Every year on this day, I think of my family and friends in my hometown of New Orleans. It is Mardi Gras Day - a fun time with family and friends and to share the culture with the young and visitors. Where I live in California, Mardi Gras isn't a social norm... life just continues to hum along.
But, in areas of Louisiana businesses away from the tourist areas or parade routes shut down and a drive down those streets can seem eerie (as I learned once after leaving the parade early to study while I was a Tulane graduate student.) This is a time of fun and frolic before the the religious and serious Lenten season begins.
The months and weeks leading up to Mardi Gras Day are full of festive activities like float building, king cake parties, Balls, parades, costume making and preparations for spending a few hours sitting on the neutral ground or sidewalk to watch marching clubs and/or royalty and their courts pass by... and throw you beads, doubloons and other trinkets.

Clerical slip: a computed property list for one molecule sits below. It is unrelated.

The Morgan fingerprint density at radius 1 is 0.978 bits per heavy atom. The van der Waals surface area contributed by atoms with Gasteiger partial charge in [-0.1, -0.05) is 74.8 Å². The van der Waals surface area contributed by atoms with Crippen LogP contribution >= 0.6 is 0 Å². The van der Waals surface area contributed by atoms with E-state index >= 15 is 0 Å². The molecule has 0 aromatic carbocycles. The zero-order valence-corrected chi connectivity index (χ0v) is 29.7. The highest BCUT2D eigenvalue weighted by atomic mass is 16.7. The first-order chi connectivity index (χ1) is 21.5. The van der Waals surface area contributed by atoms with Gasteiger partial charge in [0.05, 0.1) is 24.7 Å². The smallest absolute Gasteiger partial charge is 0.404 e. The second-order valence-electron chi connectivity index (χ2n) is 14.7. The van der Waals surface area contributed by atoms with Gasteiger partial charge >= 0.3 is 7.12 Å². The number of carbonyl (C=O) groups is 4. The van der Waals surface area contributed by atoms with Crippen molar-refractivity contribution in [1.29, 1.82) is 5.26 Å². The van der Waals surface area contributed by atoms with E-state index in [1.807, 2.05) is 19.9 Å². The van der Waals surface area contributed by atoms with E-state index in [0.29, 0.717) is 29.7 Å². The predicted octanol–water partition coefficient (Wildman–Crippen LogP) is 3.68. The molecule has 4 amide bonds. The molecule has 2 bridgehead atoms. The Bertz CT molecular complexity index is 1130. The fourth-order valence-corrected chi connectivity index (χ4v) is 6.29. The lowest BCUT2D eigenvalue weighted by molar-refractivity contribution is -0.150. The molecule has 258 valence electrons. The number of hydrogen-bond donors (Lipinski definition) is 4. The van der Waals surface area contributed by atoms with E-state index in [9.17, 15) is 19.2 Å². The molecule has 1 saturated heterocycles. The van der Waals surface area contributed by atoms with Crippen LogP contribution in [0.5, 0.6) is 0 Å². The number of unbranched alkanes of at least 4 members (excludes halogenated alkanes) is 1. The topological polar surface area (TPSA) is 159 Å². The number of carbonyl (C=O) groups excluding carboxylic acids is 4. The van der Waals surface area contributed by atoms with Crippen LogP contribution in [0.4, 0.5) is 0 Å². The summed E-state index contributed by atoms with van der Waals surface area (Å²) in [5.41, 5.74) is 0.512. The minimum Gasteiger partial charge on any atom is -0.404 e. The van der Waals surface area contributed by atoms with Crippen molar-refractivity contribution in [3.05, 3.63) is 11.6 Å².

Who are these royalty? Really just ordinary people. It is probably one of the few places where you can join a club, work (volunteer) hard, rise through the ranks and finally assume the throne as a king or queen to be toasted by all of those who come to see you as you lead a parade down the street.
Yes, for some of us, Mardi Gras is a social norm. It is automatically a part of our life, even when we are removed from the environment. I may not be at the parades today, but I'm thinking of them and how my family and friends are masquerading and being a part of the fun. The day doesn't end until after the costume has been put on, all of the kisses for a paper flower are finished, the food/drink consumed, the parade ended, and the costume removed. And then, as the clock strikes midnight, all is quiet.